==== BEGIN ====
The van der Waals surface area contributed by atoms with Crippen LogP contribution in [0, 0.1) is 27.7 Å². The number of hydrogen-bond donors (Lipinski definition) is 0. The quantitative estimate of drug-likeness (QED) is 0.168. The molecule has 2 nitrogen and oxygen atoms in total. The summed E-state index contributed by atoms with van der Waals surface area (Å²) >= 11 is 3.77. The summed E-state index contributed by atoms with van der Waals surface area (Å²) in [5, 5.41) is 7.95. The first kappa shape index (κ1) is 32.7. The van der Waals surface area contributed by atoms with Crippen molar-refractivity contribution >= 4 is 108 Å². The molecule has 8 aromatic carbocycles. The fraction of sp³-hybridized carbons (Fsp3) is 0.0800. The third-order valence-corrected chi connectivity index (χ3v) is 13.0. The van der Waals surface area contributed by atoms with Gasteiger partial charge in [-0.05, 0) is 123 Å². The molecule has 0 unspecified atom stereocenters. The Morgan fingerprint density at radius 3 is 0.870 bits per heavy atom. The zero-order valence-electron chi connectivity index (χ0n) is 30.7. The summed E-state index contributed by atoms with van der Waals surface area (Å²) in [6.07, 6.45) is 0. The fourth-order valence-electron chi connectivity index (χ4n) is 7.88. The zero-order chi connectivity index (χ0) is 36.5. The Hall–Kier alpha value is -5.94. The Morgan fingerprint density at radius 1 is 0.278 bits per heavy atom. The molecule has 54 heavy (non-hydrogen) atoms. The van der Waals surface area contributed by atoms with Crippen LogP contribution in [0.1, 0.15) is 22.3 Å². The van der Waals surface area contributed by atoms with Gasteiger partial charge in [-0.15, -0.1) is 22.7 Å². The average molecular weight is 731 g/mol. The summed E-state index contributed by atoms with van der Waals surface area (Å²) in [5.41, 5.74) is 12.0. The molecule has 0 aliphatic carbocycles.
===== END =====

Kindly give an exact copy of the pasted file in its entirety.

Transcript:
The van der Waals surface area contributed by atoms with Crippen LogP contribution in [0, 0.1) is 27.7 Å². The number of hydrogen-bond donors (Lipinski definition) is 0. The quantitative estimate of drug-likeness (QED) is 0.168. The molecule has 2 nitrogen and oxygen atoms in total. The summed E-state index contributed by atoms with van der Waals surface area (Å²) >= 11 is 3.77. The summed E-state index contributed by atoms with van der Waals surface area (Å²) in [5, 5.41) is 7.95. The first kappa shape index (κ1) is 32.7. The van der Waals surface area contributed by atoms with Crippen molar-refractivity contribution >= 4 is 108 Å². The molecule has 8 aromatic carbocycles. The fraction of sp³-hybridized carbons (Fsp3) is 0.0800. The third-order valence-corrected chi connectivity index (χ3v) is 13.0. The van der Waals surface area contributed by atoms with Gasteiger partial charge in [-0.05, 0) is 123 Å². The molecule has 0 unspecified atom stereocenters. The Morgan fingerprint density at radius 3 is 0.870 bits per heavy atom. The zero-order valence-electron chi connectivity index (χ0n) is 30.7. The summed E-state index contributed by atoms with van der Waals surface area (Å²) in [6.07, 6.45) is 0. The fourth-order valence-electron chi connectivity index (χ4n) is 7.88. The zero-order chi connectivity index (χ0) is 36.5. The Hall–Kier alpha value is -5.94. The Morgan fingerprint density at radius 1 is 0.278 bits per heavy atom. The molecule has 54 heavy (non-hydrogen) atoms. The van der Waals surface area contributed by atoms with Crippen LogP contribution in [0.1, 0.15) is 22.3 Å². The van der Waals surface area contributed by atoms with Gasteiger partial charge in [-0.15, -0.1) is 22.7 Å². The average molecular weight is 731 g/mol. The summed E-state index contributed by atoms with van der Waals surface area (Å²) in [5.41, 5.74) is 12.0. The molecule has 0 aliphatic carbocycles.